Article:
Members of the Independent Automotive Aftermarket Association (IAAF) will be able to able to gain insight into vehicle recalls and market surveillance in an upcoming online conference call.
Mike Smallbone, head of membership development at IAAF, is set to host the Zoom-based interactive session from 10am on September 22.
The third in a series of Industry Briefing Bitesize sessions from IAAF will also update members on the latest activity from across the IAAF from chief executive Wendy Williamson, followed by the opportunity to participate in a live Q&A session.
Smallbone said: “We’ve received great feedback from our previous two sessions and we’re looking forward to what we’re confident will be another successful virtual meeting.
“By taking the Industry Briefings online, we’ve be able to continue to directly communicate with members and keep them up to date over the course of what has been a busy, but productive, few months.”
Back in July the IAAF’s second ‘Industry Briefing Bitesize’ webinar looked at how the coronavirus pandemic had affected the automotive aftermarket industry and saw Quentin Le Hetet, from GiPA, analyse how the six-month MOT extension has changed MOT seasonality.
Last week Le Hetet contacted AM to highlight research conducted by GiPA in response to the Driver and Vehicle Standards Agency’s (DVSA) “Beat the Rush” campaign identified, showing a post code-determine ranking of potential MOT demand which placed Reading as the UK’s hot spot.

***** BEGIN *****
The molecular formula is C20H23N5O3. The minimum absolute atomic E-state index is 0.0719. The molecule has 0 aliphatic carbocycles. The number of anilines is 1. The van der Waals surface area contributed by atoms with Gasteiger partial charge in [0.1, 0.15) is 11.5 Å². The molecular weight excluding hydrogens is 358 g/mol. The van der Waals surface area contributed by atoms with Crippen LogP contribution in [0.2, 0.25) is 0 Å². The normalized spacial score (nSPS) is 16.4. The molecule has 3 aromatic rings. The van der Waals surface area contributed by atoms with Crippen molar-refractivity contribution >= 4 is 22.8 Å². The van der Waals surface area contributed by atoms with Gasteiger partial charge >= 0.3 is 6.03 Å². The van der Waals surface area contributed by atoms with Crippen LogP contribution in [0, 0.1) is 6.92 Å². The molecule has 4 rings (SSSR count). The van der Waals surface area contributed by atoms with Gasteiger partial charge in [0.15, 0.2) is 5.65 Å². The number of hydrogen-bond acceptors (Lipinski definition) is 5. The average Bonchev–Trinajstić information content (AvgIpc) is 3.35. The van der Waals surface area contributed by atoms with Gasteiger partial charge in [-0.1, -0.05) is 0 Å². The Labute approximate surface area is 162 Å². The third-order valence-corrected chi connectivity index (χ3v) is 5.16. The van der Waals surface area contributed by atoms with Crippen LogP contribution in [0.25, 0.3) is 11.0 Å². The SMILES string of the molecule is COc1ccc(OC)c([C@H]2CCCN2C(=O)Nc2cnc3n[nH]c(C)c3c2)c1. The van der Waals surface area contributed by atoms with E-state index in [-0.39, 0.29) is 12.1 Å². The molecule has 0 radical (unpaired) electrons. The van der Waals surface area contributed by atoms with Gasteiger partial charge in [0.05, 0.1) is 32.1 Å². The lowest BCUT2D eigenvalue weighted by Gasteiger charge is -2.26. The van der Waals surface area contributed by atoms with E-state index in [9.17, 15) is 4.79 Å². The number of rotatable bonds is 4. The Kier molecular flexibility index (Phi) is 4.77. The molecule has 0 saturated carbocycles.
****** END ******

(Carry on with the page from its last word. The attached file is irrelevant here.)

Recent months seen a series of high-profile safety recalls on vehicles, making the IAAF’s latest webinar subject particularly topical.
Last month Ford suspended sales of its crucial new Ford Kuga plug-in hybrid (PHEV) SUV after four fires which have been linked to over-heating batteries.
Autocar reported on August 11 that existing owners of the best-selling version of the brand’s Kuga model – accounting for half of registrations to date – have also been told not to charge their cars “until further notice” ahead of correspondence over a forthcoming recall.
Back in July Volvo dealers in the UK learned that they would be put in touch with thousands of owners of Volvo cars as old as 14 years in order to replace a seatbelt cable which the safety-conscious carmaker fears could become faulty.
Globally more than 2.1 million Volvos, including the best-selling Volvo XC60 SUV, V70 estate and XC70 crossover, S60 saloon and V60 estate and its past flagship S80 saloon, will be called into Volvo dealerships to address a potential issue with cables on the front seatbelts.